The Tribune - Spectrum



Sunday, August 20, 2000
Fitness

Solution to a weighty problem
By B.K. Sharma

EATING adequate and nutritious is essential during health as well illness. The body needs energy continuously and the brain itself requires nearly 5 gm of glucose every hour. Nature has, therefore, provided us with metabolic and hormonal mechanisms to store energy in the form of glycogen (for a short period) and fat (for a longer time). Our internal mechanisms do not control this on a day-to-day basis but over a longer period of time. When metabolic and hormonal mechanisms do not function properly, it can result in obesity or, conversely, anorexia. Our body can convert a wide spectrum of food into thousands of molecules required for diverse physio-chemical and mental functions. It is amazing that for such complex functions the body needs only nine essential amino acids from proteins, one essential fatty acid from fat and 13 vitamins and some minerals; the rest it can manufacture from raw materials.

The body requires energy, which is measured in terms of kilo-calories. The amount of energy required varies according to an individualís height, weight, age, sex, physical activity and environment. Roughly 20 calories per kg of body weight are required for performing basic body functions and 30 per cent is added for a sedentary person, 50 per ent for moderate physical activities and 100 per cent for stringent physical activities. This requirement increases with fever, trauma, increased thyroid functions and even during intense stress and strain. There is a very finely tuned mechanism for controlling the nutritional balance through the brain, hormonal mechanism and psycho-social factors. Why do some people gain more weight than required for body functioning? The precise answer is not available, although there are a lot of factors known and some unknown. Why does a person feel hungry and eat when the body already has enough calories? There are genetic factors, psycho-social factors ingrained in childhood, environment conditions, lack of physical activity, apart from certain abnormal conditions like low functioning of thyroid or other hormonal imbalances. This article does not address the abnormal form of obesity resulting from diseases. Let me start by saying that all fat is not undesirable. In fact, there can be no balanced nutrition and physical well-being without fat in the diet or in the body. Somebody has described body fat in somewhat light but realistic terms. He graded body fat as beautiful, graceful, miserable and pitiable. Late Prof J.N. Berry of the PGI, Chandigarh, who was interested in the various types of body build, used to tell us: "Remember there can be no beauty without fat. It is my problem that it quickly progresses to the next stage."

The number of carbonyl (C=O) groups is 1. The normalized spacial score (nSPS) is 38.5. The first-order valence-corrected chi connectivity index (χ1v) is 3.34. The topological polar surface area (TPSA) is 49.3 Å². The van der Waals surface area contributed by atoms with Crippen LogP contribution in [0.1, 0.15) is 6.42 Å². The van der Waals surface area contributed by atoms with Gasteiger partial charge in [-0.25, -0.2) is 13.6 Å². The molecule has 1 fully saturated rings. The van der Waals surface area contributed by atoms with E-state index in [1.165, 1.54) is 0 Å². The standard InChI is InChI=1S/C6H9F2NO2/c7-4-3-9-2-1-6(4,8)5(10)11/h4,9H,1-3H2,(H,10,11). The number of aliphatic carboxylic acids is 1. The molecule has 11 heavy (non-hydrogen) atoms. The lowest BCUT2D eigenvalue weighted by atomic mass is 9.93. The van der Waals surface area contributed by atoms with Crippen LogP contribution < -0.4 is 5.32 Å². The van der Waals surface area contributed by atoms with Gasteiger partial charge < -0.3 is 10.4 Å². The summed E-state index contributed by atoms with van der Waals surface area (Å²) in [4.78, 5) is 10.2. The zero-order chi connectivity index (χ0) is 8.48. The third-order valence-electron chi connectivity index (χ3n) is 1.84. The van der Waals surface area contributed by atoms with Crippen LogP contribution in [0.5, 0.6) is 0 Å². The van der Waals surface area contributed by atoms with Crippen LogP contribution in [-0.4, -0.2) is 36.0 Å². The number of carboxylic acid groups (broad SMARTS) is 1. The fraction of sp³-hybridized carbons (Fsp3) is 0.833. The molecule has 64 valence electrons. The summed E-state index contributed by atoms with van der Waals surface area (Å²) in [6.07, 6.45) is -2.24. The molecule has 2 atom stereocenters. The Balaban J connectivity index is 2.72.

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It is not only for aesthetic or psycho-social reasons that overweight or obesity is undesirable. Extra weight is associated with a large number of diseases like high blood pressure, heart diseases, diabetes mellitus, gout, gall bladder diseases, joint and bone diseases, skin infections, certain kinds of cancers, including breast cancer in women and prostate in men, respiratory disorders like excessive snoring and sleep apnoea (temporary cession of breathing during sleep) which can be very disturbing, endocrine disturbances like insulin resistance, decreased growth hormone, irregular menses and early menopause, more illness in general and even higher mortality rate. It also results in a negative self image and social handicap.